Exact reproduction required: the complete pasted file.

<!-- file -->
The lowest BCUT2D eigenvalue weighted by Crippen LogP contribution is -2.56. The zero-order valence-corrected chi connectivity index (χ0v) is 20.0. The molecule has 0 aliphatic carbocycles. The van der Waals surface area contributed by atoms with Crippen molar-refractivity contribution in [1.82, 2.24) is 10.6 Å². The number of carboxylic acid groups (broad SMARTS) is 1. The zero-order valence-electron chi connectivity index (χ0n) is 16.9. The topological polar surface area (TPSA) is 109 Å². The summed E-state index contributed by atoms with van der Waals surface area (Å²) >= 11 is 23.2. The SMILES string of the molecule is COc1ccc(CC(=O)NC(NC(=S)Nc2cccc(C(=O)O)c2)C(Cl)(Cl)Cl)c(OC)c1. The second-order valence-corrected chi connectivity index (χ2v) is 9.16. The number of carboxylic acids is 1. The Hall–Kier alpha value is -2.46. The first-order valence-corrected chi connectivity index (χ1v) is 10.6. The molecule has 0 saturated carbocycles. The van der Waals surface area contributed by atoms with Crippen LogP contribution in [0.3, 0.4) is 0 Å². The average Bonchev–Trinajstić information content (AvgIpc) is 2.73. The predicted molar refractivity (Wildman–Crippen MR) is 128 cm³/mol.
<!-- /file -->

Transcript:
The lowest BCUT2D eigenvalue weighted by Crippen LogP contribution is -2.56. The zero-order valence-corrected chi connectivity index (χ0v) is 20.0. The molecule has 0 aliphatic carbocycles. The van der Waals surface area contributed by atoms with Crippen molar-refractivity contribution in [1.82, 2.24) is 10.6 Å². The number of carboxylic acid groups (broad SMARTS) is 1. The zero-order valence-electron chi connectivity index (χ0n) is 16.9. The topological polar surface area (TPSA) is 109 Å². The summed E-state index contributed by atoms with van der Waals surface area (Å²) >= 11 is 23.2. The SMILES string of the molecule is COc1ccc(CC(=O)NC(NC(=S)Nc2cccc(C(=O)O)c2)C(Cl)(Cl)Cl)c(OC)c1. The second-order valence-corrected chi connectivity index (χ2v) is 9.16. The number of carboxylic acids is 1. The Hall–Kier alpha value is -2.46. The first-order valence-corrected chi connectivity index (χ1v) is 10.6. The molecule has 0 saturated carbocycles. The van der Waals surface area contributed by atoms with Crippen LogP contribution in [0.3, 0.4) is 0 Å². The average Bonchev–Trinajstić information content (AvgIpc) is 2.73. The predicted molar refractivity (Wildman–Crippen MR) is 128 cm³/mol.